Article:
On Saturday, May 21, the supposed “End of the World,” I watched a homeless man, probably no older than I am, get arrested on the corner of 18th and Chestnut in Center City Philadelphia by plain-clothes police officers. I had passed this young man probably only 20-30 minutes earlier on my way to put more money in my parking meter. He sat on the sidewalk quietly and peaceably holding a sign telling passersby that he is homeless. On my way back, from a distance I noticed two other men dressed plainly, but with an air of authority speaking to this man. As I got closer, I saw his hands bound by handcuffs. I passed them, disturbed, thoughts of “what should I do here?” running through my mind. Should I approach and ask what this man was being arrested for? Should I challenge these men of authority? What would happen? Would it do any good at all? Instead, I walked a little farther away and watched feeling dismayed, helpless, and incredibly guilty. Don’t I want to be and claim to be an advocate for the voiceless, marginalized, and oppressed? How could I just stand there, watching injustice happen and do nothing? After they took him away, I walked farther down the street and stopped to talk to another homeless man on the street. I told him about what I just saw and asked if he knew anything about it. He told me that it happens a lot, people who are homeless often get arrested just for sitting on the sidewalk. “Sometimes businesses call them into the police because they feel like it isn’t good for business.” I can imagine. Customers seeing homelessness right outside the name-brand stores they enter to spend money on things they probably don’t need is definitely not good for the free market.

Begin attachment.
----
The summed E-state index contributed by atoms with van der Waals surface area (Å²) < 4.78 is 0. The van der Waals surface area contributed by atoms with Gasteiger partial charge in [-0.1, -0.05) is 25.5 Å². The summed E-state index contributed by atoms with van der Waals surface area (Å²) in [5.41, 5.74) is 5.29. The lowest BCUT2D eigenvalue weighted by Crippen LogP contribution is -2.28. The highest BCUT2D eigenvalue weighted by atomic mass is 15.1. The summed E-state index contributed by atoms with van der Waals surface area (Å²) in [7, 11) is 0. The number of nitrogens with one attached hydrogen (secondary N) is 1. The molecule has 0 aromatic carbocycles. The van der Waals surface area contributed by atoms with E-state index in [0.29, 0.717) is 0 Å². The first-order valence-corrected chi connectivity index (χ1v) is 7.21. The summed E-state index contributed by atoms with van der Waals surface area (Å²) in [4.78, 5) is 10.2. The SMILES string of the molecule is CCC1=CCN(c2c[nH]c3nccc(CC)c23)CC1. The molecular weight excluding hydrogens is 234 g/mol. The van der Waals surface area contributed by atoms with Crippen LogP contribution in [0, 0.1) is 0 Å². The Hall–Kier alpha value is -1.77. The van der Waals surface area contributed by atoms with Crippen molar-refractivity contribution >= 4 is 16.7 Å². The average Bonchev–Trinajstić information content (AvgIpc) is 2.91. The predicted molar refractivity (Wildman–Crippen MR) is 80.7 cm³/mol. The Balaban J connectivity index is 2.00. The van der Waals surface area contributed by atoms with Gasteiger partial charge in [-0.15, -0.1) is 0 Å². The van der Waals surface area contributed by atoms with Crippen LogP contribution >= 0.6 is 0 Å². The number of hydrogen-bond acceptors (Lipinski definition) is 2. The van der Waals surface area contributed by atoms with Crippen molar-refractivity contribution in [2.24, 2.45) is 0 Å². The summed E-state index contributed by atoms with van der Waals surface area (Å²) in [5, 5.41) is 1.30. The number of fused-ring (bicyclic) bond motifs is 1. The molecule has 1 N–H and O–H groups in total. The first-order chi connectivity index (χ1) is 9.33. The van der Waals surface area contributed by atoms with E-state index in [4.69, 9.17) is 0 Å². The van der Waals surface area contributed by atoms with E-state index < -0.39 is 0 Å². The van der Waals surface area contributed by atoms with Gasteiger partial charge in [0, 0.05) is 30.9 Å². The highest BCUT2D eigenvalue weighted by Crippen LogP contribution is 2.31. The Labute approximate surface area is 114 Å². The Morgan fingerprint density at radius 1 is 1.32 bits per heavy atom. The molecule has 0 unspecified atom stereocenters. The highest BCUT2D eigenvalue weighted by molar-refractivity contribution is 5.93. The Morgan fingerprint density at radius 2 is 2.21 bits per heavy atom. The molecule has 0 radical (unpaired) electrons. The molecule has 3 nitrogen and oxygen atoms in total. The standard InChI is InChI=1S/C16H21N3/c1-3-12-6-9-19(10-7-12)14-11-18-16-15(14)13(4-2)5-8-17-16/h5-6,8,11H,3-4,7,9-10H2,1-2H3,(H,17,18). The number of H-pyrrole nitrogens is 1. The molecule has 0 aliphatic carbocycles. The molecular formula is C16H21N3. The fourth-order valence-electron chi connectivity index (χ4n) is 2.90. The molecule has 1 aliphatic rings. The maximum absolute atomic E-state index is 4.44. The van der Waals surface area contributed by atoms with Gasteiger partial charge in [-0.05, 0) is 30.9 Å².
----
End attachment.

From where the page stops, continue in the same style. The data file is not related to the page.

During the last month, I have been taking a class on the New Testament book of Acts with a group called the Alternative Seminary. The Alternative Seminary is affiliated with a nonprofit advocacy group called Project H.O.M.E. that offers services, housing, and a voice to the homeless of Philadelphia. These last two weeks, these partner organizations have been calling their friends to political advocacy for the homeless in Philadelphia. New legislation is being written specifically to target the homeless who sit peaceable on sidewalks and in parks in Center City Philadelphia and enable the police to cite and arrest anyone homeless on the streets. The bill essentially makes homelessness a crime and I watched an arrest happen last weekend even without the legislation passed that makes it legal. Project H.O.M.E. is calling friends and neighbors to fight this bill and I thank God that the Spirit is moving in people who will stand against injustice that is so against the teachings of Jesus.